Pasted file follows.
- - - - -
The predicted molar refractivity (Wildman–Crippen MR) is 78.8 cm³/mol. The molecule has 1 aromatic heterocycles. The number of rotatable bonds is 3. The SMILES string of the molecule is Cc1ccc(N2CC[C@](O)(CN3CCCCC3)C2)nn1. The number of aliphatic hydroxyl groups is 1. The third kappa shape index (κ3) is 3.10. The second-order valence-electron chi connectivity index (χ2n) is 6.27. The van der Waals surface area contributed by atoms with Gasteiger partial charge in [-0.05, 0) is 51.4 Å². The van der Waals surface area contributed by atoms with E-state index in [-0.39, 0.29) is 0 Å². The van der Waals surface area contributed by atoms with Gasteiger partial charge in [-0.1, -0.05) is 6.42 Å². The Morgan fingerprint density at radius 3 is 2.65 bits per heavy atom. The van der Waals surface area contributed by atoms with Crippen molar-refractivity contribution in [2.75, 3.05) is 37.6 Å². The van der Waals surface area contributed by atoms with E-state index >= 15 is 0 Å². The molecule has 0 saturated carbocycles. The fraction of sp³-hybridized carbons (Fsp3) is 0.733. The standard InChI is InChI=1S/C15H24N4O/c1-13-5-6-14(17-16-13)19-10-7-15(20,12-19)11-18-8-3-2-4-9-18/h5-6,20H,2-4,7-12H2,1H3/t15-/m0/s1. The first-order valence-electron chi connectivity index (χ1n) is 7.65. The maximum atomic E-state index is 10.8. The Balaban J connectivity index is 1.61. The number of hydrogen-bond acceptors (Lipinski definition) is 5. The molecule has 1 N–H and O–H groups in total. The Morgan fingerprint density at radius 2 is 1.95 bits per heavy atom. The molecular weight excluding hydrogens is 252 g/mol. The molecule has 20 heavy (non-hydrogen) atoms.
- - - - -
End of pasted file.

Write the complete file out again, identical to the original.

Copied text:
The predicted molar refractivity (Wildman–Crippen MR) is 78.8 cm³/mol. The molecule has 1 aromatic heterocycles. The number of rotatable bonds is 3. The SMILES string of the molecule is Cc1ccc(N2CC[C@](O)(CN3CCCCC3)C2)nn1. The number of aliphatic hydroxyl groups is 1. The third kappa shape index (κ3) is 3.10. The second-order valence-electron chi connectivity index (χ2n) is 6.27. The van der Waals surface area contributed by atoms with Gasteiger partial charge in [-0.05, 0) is 51.4 Å². The van der Waals surface area contributed by atoms with E-state index in [-0.39, 0.29) is 0 Å². The van der Waals surface area contributed by atoms with Gasteiger partial charge in [-0.1, -0.05) is 6.42 Å². The Morgan fingerprint density at radius 3 is 2.65 bits per heavy atom. The van der Waals surface area contributed by atoms with Crippen molar-refractivity contribution in [2.75, 3.05) is 37.6 Å². The van der Waals surface area contributed by atoms with E-state index >= 15 is 0 Å². The molecule has 0 saturated carbocycles. The fraction of sp³-hybridized carbons (Fsp3) is 0.733. The standard InChI is InChI=1S/C15H24N4O/c1-13-5-6-14(17-16-13)19-10-7-15(20,12-19)11-18-8-3-2-4-9-18/h5-6,20H,2-4,7-12H2,1H3/t15-/m0/s1. The first-order valence-electron chi connectivity index (χ1n) is 7.65. The maximum atomic E-state index is 10.8. The Balaban J connectivity index is 1.61. The number of hydrogen-bond acceptors (Lipinski definition) is 5. The molecule has 1 N–H and O–H groups in total. The Morgan fingerprint density at radius 2 is 1.95 bits per heavy atom. The molecular weight excluding hydrogens is 252 g/mol. The molecule has 20 heavy (non-hydrogen) atoms.